Photographers with disabilities will get an opportunity to showcase their work in downtown Phoenix this year in the ninth annual art competition as part of the city’s efforts to promote disability awareness.

“We decided to open it up to photographers this year,” said Mary Jane Trunzo, vice chair of the Phoenix Sister Cities Commission-Disability Awareness Committee.

The competition will take place on Nov. 7 at 6 p.m. in downtown Phoenix as a part of the Phoenix “First Friday” events. This year, the Phoenix Sister Cities Commission-Disability Awareness Committee will coordinate an art and photography competition that encourages people with disabilities to compete.

The committee is in its ninth year of the art competition that features artists from the local area and the 10 Sister Cities, Trunzo said.

The photography competition is part of the committee’s efforts to promote artists that have cognitive, emotional, sensory or physical disabilities, Trunzo said.

Getting more exposure for the competitions is crucial for the committee because they want a larger turnout than last year and would like to expand their network both locally and internationally, members of the committee said.

“More people are talking about our events,” Trunzo said, “In fact, last summer we were invited to go to the International Association of Special Education conference in Vancouver.” In this event, a deaf man spoke about his disability after he won the 2012 art competition.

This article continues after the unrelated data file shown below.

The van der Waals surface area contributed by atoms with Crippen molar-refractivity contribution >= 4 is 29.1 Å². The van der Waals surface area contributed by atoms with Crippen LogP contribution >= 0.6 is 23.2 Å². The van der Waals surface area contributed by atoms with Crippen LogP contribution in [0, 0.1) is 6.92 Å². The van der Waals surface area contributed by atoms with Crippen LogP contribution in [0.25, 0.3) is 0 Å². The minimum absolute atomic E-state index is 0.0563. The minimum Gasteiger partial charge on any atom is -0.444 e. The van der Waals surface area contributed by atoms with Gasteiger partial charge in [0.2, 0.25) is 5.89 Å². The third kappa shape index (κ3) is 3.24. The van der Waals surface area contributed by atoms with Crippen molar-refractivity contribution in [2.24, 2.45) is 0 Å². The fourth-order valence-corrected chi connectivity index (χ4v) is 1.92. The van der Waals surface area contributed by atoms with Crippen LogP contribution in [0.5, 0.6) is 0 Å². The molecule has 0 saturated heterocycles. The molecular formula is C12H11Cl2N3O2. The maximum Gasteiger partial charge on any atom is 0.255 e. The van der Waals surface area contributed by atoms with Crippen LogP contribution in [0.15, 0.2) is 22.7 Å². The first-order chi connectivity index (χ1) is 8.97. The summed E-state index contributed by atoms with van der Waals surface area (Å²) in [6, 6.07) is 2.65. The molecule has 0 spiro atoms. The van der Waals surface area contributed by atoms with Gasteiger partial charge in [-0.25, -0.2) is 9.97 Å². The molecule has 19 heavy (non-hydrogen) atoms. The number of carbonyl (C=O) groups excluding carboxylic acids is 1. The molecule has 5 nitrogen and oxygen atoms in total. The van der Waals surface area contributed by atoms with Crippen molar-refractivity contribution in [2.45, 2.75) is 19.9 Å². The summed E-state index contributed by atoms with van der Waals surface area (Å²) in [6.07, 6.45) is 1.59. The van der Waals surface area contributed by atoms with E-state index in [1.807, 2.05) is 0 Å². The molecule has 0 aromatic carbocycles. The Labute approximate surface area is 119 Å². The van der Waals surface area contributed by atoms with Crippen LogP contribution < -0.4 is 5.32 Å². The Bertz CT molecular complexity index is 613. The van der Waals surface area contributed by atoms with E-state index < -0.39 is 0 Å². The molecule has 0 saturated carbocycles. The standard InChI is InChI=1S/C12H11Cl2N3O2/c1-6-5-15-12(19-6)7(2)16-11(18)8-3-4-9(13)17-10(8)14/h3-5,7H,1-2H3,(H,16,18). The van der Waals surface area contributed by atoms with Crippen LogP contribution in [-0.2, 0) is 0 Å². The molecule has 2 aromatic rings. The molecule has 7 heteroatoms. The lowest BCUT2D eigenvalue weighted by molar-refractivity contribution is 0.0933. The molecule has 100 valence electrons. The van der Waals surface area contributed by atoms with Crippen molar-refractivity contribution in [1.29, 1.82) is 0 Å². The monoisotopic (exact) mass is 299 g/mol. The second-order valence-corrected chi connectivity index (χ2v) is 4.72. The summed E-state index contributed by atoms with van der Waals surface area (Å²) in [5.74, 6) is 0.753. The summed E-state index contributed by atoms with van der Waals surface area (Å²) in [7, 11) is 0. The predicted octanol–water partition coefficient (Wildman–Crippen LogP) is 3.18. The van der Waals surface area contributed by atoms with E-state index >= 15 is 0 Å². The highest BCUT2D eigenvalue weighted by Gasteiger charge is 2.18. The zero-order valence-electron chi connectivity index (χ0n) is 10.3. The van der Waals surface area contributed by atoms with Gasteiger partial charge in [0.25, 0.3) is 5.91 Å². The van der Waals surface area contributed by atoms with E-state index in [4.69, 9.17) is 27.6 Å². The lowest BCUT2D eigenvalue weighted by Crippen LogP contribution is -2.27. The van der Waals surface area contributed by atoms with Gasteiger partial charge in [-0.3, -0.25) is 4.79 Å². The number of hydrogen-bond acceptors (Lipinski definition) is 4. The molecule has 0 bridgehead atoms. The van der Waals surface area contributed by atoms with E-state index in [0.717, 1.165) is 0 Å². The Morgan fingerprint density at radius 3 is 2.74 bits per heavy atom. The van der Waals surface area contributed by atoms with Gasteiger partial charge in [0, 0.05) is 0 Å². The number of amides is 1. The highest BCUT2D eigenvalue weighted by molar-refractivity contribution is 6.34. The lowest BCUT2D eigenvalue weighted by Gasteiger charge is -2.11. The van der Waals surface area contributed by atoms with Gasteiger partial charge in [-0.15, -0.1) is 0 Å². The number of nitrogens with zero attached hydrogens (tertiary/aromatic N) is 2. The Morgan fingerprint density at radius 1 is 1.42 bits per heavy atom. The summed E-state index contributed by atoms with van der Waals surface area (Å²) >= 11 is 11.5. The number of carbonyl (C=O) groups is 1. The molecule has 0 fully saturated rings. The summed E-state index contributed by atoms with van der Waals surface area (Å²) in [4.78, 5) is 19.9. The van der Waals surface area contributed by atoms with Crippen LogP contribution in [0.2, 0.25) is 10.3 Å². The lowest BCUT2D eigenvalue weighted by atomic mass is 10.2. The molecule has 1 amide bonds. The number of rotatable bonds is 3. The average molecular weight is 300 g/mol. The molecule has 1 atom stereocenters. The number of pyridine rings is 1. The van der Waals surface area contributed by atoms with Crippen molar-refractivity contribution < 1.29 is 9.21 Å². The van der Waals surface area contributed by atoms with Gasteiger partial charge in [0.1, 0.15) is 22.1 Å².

At least 500 people show up to the events each year, Baethke said.

In the past, the committee has helped artists such as Chen Feng from Chengdu, China, a man who is deaf, and Yong Wo from Chengdu, China, a man who is physically handicapped and won the 2013 People’s Choice Award for the art competition.

Robin Baethke, member of the Phoenix Sister Cities Commission-Disability Awareness Committee, said the winner last year for the People’s Choice Award painted a picture using his mouth.

As an added bonus, Detour Company periodically performs at the art competitions. The committee partnered with the Scottsdale Center for the Performing Arts and have put on three shows this year.

The theater company gives adults with cognitive and physical disabilities a chance to perform, said Michaela Safadi, member of Phoenix Sisters Cities-Disability Awareness Committee.

People from the local community appreciate the artwork that has been created and are amazed at the quality of their work, members of the committee said. These competitions really make a difference because they reduce the barrier between disabled people and the community.

“A woman who recently had a brain tumor removed won first place and moved the audience with her work,” Trunzo said.

This year, the committee is using social media to promote its two coming competitions and winners will receive a cash award totaling as much as $500 for the first prize winner. This is something the committee has never done before.

“I think that it is really going to expand our network,” Trunzo said.

• Angela Crusco is a junior at the Walter Cronkite School of Journalism and Mass Communication at Arizona State University. She is interning this semester for the AFN.

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